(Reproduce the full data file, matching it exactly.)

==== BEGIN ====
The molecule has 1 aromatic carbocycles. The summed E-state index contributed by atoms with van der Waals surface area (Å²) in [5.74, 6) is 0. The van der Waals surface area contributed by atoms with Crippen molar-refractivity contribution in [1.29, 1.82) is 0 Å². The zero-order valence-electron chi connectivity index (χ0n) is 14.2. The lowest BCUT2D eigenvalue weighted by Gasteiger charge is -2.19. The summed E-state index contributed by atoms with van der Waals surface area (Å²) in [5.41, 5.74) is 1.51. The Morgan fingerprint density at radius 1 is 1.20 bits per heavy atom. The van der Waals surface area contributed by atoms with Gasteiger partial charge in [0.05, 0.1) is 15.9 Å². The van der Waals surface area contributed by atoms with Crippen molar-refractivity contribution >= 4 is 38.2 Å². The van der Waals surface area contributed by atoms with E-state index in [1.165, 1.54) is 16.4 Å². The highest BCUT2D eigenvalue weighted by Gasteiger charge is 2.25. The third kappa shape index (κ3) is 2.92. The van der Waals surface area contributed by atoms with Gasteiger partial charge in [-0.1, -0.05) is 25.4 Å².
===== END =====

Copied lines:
The molecule has 1 aromatic carbocycles. The summed E-state index contributed by atoms with van der Waals surface area (Å²) in [5.74, 6) is 0. The van der Waals surface area contributed by atoms with Crippen molar-refractivity contribution in [1.29, 1.82) is 0 Å². The zero-order valence-electron chi connectivity index (χ0n) is 14.2. The lowest BCUT2D eigenvalue weighted by Gasteiger charge is -2.19. The summed E-state index contributed by atoms with van der Waals surface area (Å²) in [5.41, 5.74) is 1.51. The Morgan fingerprint density at radius 1 is 1.20 bits per heavy atom. The van der Waals surface area contributed by atoms with Gasteiger partial charge in [0.05, 0.1) is 15.9 Å². The van der Waals surface area contributed by atoms with Crippen molar-refractivity contribution >= 4 is 38.2 Å². The van der Waals surface area contributed by atoms with E-state index in [1.165, 1.54) is 16.4 Å². The highest BCUT2D eigenvalue weighted by Gasteiger charge is 2.25. The third kappa shape index (κ3) is 2.92. The van der Waals surface area contributed by atoms with Gasteiger partial charge in [-0.1, -0.05) is 25.4 Å².